New research using computer games suggests that stripes might not offer the ‘motion dazzle’ protection thought to have evolved in animals such as Zebra and consequently inspired ship camouflage during both World Wars.    

Motion may just be one aspect in a larger picture. Different orientations of stripe patterning may have evolved for different purposes

Anna Hughes

Stripes might not offer protection for animals living in groups, such as zebra, as previously thought, according to research published today in the journal Frontiers in Zoology.

Humans playing a computer game captured striped targets more easily than uniform grey targets when multiple targets were present. The finding runs counter to assumptions that stripes evolved to make it difficult to capture animals moving in a group.

“We found that when targets are presented individually, horizontally striped targets are more easily captured than targets with vertical or diagonal stripes. Surprisingly, we also found no benefit of stripes when multiple targets were presented at once, despite the prediction that stripes should be particularly effective in a group scenario,” said Anna Hughes, a researcher in the Sensory Evolution and Ecology group and the Department of Physiology, Development and Neuroscience.

“This could be due to how different stripe orientations interact with motion perception, where an incorrect reading of a target’s speed helps the predator to catch its prey.”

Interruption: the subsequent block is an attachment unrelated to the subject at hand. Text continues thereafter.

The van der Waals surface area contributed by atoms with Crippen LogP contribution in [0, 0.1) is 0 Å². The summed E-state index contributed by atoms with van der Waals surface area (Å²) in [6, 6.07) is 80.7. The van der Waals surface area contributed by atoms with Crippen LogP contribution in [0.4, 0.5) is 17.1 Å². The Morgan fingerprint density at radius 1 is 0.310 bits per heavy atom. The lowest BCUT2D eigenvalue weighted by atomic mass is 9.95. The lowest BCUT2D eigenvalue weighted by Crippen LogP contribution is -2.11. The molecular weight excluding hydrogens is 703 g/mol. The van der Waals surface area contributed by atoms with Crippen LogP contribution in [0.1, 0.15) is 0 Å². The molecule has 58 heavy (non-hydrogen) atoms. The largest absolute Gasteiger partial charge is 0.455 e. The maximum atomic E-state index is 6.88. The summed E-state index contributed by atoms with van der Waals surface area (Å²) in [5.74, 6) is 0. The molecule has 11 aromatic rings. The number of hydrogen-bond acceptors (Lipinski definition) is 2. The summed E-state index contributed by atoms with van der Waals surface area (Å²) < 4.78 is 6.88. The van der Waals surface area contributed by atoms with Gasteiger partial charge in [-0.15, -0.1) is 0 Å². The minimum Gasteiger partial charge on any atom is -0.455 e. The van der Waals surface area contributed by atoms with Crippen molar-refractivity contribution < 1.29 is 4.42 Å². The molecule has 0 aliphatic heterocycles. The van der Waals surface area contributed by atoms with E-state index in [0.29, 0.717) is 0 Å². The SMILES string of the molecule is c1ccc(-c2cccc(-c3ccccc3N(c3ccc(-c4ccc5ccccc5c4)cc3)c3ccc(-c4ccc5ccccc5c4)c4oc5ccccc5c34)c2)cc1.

Stripes, zigzags and high contrast markings make animals highly conspicuous, which you might think would make them more visible to a predator. Researchers have wondered if movement is important in explaining why these patterns have evolved. Striking patterns may confuse predators and reduce the chance of attack or capture. In a concept termed ‘motion dazzle’, where high contrast patterns cause predators to misperceive the speed and direction of the moving animal. It was suggested that motion dazzle might be strongest in groups, such as a herd of zebra.

‘Motion dazzle’ is a reference to a type of camouflage used on ships in World Wars One and Two, where ships were patterned in geometric shapes in contrasting colours. Rather than concealing ships, this dazzle camouflage was believed to make it difficult to estimate a target's range, speed and heading.


HMS Argus (1917) wearing dazzle camouflage. 

A total of 60 human participants played a game to test whether stripes influenced their perception of moving targets. They performed a touch screen task in which they attempted to ‘catch’ moving targets - both when only one target was present on screen and when there were several targets present at once. 

When single targets were present, horizontal striped targets were easier to capture than any other target, including uniform colour, or vertical or diagonal stripes. However, when multiple targets were present, all striped targets, irrespective of the orientation, were captured more easily than uniform grey targets.

“Motion may just be one aspect in a larger picture. Different orientations of stripe patterning may have evolved for different purposes. The evolution of pattern types is complex, for which there isn’t one over-ruling factor, but a multitude of possibilities,” said Hughes.  

“More work is needed to establish the value and ecological relevance of ‘motion dazzle’. Now we need to consider whether colour, stripe width and spatial patterning, and a predator’s visual system could be important factors for animals to avoid capture.”  

Anna Hughes has written a blog post on this research for the journal publisher BioMed Central. Above story adapted from a BioMed Central press release. 


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